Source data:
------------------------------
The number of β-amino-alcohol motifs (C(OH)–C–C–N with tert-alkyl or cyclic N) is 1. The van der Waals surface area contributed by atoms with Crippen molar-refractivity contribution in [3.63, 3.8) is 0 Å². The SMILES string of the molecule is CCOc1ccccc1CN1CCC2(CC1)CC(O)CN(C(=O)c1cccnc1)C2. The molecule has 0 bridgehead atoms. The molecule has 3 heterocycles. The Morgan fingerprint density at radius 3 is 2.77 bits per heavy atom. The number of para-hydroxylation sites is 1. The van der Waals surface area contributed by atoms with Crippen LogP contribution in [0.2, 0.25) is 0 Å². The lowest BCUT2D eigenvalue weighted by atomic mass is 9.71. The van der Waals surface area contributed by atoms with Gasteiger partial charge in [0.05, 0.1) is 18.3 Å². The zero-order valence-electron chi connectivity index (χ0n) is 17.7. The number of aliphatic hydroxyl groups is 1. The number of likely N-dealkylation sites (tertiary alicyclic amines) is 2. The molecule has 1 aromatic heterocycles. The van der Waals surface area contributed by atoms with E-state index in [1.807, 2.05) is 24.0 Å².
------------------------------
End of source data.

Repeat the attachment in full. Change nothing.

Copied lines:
The number of β-amino-alcohol motifs (C(OH)–C–C–N with tert-alkyl or cyclic N) is 1. The van der Waals surface area contributed by atoms with Crippen molar-refractivity contribution in [3.63, 3.8) is 0 Å². The SMILES string of the molecule is CCOc1ccccc1CN1CCC2(CC1)CC(O)CN(C(=O)c1cccnc1)C2. The molecule has 0 bridgehead atoms. The molecule has 3 heterocycles. The Morgan fingerprint density at radius 3 is 2.77 bits per heavy atom. The number of para-hydroxylation sites is 1. The van der Waals surface area contributed by atoms with Crippen LogP contribution in [0.2, 0.25) is 0 Å². The lowest BCUT2D eigenvalue weighted by atomic mass is 9.71. The van der Waals surface area contributed by atoms with Gasteiger partial charge in [0.05, 0.1) is 18.3 Å². The zero-order valence-electron chi connectivity index (χ0n) is 17.7. The number of aliphatic hydroxyl groups is 1. The number of likely N-dealkylation sites (tertiary alicyclic amines) is 2. The molecule has 1 aromatic heterocycles. The van der Waals surface area contributed by atoms with E-state index in [1.807, 2.05) is 24.0 Å².